Social media is a blessing and a curse
July 6, 2020
Many in the trucking world can hardly resist learning more about “Winning with Social Media.”
Sounds like a guide to being a social media presence and influencer, doesn’t it? One of them there “trucker famous” YouTube personalities with a gabillion Instagram followers and a monetized feed. Winning on social media by describing in minute detail every single aspect of every day trucking life for those who feel the need to know.
I’m not hating. I’ve written about life on the road extensively for many years. I have self-published two very silly books about it, because if you can’t laugh at some of the extraordinarily weird things that happen on the road you will surely mope yourself to death.
Laughing, learning and having a feeling of camaraderie with people who have actually been in trucks is a beautiful thing that social media allows us to share.
OOIDA benefits from the use of social media with instant information and calls to action for drivers. Any grassroots organization worth its salt is taking full advantage of free and immediate contact with their target audience. Love it or hate it, social media and the use of it in our everyday lives is here to stay.
But what happens when we flip the pancake? Turns out there’s an ugly side to this beautiful tool when it’s used without taking the time to think a little about the “instant” communication available on these platforms.
Besides the general trolling and basic jerks who can’t say anything nice so they say a lot on social media, there are eyes on the very same feeds a lot of commenters aren’t considering.
I used “Winning with Social Media” as a lead-in, but the true object of this post is a book I found on the internet titled, “Winning with Social Media – A Desktop Guide for Lawyers Using Social Media in Litigation and Trial.”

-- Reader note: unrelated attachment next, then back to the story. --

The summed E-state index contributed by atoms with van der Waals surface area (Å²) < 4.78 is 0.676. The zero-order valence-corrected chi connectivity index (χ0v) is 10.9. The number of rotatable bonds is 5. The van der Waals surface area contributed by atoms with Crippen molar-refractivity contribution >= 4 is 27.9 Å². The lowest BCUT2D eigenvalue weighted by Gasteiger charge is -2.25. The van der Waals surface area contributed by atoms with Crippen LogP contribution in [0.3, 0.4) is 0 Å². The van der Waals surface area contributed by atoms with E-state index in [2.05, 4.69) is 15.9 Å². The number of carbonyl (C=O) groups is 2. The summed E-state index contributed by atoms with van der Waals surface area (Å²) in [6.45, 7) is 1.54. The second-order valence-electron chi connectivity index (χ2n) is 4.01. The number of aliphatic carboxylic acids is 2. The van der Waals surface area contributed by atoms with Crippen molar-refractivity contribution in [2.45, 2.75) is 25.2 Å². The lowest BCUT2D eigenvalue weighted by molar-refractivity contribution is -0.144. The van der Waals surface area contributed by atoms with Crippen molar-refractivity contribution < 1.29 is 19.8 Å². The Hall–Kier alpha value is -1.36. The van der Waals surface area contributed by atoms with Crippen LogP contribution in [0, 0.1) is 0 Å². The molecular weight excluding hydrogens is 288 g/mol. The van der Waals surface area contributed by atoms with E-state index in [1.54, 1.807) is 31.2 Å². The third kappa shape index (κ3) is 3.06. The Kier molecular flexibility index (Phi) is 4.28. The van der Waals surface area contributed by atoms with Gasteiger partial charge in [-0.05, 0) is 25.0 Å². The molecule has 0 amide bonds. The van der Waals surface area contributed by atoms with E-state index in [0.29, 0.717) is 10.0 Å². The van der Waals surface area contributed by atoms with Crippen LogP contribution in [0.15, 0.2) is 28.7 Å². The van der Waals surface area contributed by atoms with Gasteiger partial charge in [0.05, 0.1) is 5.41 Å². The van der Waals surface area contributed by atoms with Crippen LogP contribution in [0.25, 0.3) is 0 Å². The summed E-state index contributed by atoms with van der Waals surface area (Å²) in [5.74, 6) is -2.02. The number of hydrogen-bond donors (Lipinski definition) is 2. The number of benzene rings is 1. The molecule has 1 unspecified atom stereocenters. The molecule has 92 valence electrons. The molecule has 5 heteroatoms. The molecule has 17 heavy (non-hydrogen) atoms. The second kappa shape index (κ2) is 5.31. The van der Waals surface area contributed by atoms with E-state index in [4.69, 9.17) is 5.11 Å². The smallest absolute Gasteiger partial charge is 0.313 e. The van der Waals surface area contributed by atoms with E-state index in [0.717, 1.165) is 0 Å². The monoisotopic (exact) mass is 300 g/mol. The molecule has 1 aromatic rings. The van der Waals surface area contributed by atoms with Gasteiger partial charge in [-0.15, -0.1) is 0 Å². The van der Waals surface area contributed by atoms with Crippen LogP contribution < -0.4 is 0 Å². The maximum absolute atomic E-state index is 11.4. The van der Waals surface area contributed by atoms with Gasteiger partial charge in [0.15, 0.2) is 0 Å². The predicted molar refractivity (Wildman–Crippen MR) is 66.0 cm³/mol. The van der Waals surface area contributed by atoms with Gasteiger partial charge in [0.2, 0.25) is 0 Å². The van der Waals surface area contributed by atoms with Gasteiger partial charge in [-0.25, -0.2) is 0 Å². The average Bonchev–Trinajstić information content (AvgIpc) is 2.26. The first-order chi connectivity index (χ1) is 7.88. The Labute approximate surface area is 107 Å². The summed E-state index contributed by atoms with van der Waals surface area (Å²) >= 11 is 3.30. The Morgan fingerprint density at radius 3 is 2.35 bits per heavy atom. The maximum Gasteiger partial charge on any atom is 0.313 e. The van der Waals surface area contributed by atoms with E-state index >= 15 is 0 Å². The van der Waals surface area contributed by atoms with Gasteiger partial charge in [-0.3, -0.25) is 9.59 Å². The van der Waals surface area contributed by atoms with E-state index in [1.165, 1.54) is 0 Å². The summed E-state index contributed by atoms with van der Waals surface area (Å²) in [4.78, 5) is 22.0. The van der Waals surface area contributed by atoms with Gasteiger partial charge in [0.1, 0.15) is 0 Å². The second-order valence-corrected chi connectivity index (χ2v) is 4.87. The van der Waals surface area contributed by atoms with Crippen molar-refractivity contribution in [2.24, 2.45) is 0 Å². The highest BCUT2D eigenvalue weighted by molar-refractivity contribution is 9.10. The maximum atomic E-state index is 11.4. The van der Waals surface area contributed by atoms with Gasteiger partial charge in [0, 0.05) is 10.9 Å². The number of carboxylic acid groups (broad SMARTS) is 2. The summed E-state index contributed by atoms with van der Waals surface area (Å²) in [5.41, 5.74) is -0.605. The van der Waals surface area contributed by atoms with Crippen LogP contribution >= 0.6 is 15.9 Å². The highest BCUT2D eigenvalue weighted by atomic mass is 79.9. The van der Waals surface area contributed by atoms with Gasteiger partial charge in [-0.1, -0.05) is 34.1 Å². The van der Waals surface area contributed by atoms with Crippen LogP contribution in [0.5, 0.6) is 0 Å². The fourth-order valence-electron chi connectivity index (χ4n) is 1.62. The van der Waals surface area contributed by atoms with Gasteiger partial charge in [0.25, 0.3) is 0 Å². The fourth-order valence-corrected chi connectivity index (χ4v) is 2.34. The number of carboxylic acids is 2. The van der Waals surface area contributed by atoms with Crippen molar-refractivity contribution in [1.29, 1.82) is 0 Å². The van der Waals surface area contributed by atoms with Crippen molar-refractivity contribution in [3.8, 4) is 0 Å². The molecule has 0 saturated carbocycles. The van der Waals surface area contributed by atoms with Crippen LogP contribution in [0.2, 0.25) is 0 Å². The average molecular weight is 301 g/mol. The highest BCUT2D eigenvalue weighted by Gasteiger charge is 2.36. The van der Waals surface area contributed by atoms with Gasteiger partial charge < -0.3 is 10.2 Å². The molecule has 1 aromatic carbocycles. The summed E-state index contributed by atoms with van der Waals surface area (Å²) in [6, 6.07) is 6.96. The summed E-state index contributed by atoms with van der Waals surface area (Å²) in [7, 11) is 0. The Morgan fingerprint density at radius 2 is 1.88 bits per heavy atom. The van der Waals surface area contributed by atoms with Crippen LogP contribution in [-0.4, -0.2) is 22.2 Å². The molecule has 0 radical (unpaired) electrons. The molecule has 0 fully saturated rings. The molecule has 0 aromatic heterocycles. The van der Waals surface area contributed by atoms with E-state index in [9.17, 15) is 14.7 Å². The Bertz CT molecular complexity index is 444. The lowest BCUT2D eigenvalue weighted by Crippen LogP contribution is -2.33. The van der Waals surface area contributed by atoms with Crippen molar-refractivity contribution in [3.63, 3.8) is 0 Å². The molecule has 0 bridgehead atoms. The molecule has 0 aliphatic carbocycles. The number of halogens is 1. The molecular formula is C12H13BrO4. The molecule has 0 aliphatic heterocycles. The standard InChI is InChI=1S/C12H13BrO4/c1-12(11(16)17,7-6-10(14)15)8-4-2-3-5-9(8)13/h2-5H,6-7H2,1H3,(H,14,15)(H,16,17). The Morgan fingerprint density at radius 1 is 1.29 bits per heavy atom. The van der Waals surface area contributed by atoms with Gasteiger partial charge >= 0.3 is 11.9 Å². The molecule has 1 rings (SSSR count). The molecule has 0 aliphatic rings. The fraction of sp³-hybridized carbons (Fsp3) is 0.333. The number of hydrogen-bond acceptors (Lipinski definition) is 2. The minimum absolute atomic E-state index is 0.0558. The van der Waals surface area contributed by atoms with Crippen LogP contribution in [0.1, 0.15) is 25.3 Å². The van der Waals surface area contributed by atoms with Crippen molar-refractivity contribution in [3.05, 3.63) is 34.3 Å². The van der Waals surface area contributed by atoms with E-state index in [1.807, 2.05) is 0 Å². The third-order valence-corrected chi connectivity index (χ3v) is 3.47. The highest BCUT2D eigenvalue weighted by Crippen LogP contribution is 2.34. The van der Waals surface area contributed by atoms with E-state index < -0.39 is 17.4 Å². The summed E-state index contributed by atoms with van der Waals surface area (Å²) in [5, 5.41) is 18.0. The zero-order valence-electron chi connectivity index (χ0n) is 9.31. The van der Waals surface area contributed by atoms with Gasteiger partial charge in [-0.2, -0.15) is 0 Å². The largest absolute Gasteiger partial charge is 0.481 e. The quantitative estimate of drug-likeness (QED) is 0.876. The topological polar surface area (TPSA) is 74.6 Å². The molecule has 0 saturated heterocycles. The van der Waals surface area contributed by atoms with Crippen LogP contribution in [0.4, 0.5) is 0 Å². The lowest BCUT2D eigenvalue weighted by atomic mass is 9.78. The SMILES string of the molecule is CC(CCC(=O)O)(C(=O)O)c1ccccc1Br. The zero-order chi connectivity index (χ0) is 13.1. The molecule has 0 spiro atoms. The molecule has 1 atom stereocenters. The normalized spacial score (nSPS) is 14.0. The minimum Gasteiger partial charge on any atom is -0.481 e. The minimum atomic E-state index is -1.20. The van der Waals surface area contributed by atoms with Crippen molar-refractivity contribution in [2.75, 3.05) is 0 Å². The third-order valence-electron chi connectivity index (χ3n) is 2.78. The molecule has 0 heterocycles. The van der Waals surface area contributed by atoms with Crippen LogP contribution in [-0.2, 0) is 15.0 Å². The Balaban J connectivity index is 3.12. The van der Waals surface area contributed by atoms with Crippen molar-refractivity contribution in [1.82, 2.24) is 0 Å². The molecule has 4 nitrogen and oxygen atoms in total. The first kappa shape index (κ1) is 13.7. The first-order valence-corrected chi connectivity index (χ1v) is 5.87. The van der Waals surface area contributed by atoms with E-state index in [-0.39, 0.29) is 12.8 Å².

I’m sure most of you can see the tie-in here, but I’m probably only to get one shot at this before the trolls come for me with hay forks, so I’m going to be clear. Nothing you post on the internet ever goes away. Just remember that.
Do not, under any circumstances, make a post to YouTube, Facebook, Twitter (or any other social media platform available that I am unaware of) about harming, running over, making a speedbump of, or otherwise having the desire to fold, spindle or mutilate someone who is in the highway – regardless of the reason they are there.
I cannot stress this enough for professional drivers, and I would strongly suggest it for anyone who drives a vehicle of any kind, commercial or otherwise.
Besides the fact that it only incites more people to express the same feelings, there are a multitude of repercussions to be considered.
Just a few come readily to mind each and every time I see a comment about how a Facebook Rambo is going to “mow over anything standing in the highway.”
Driver, heaven forbid you happen to hit an emergency worker or private citizen changing a tire three years from now. Because the family’s attorney or the state prosecutor, or both, will blast your “mow it over” comment so loud the jury won’t be able to hear much else and context won’t be considered at all.
Y’all remember that proposed minimum insurance hike to a cool $2 mil? You think the lobbyists for that abhorrence don’t troll social media for references as to why insurance should be hiked? We’ve all seen the videos of the guys who drive with their feet. Yeah. Makes a point, doesn’t it?
And last but not least, while folks are grousing about why commercial drivers can’t have a concealed carry reciprocity from state to state you might consider not posting on Twitter that you will “shoot anything in sight” of your truck. In case it needs to be reiterated – this is not helping the cause.
Use social media for the powers of good. It may or may not have been designed for that in particular, but it doesn’t matter anymore. This is a brave new world. People are watching and a lot of them have the ability to either arrest you or sue you. Don’t make it easy for them.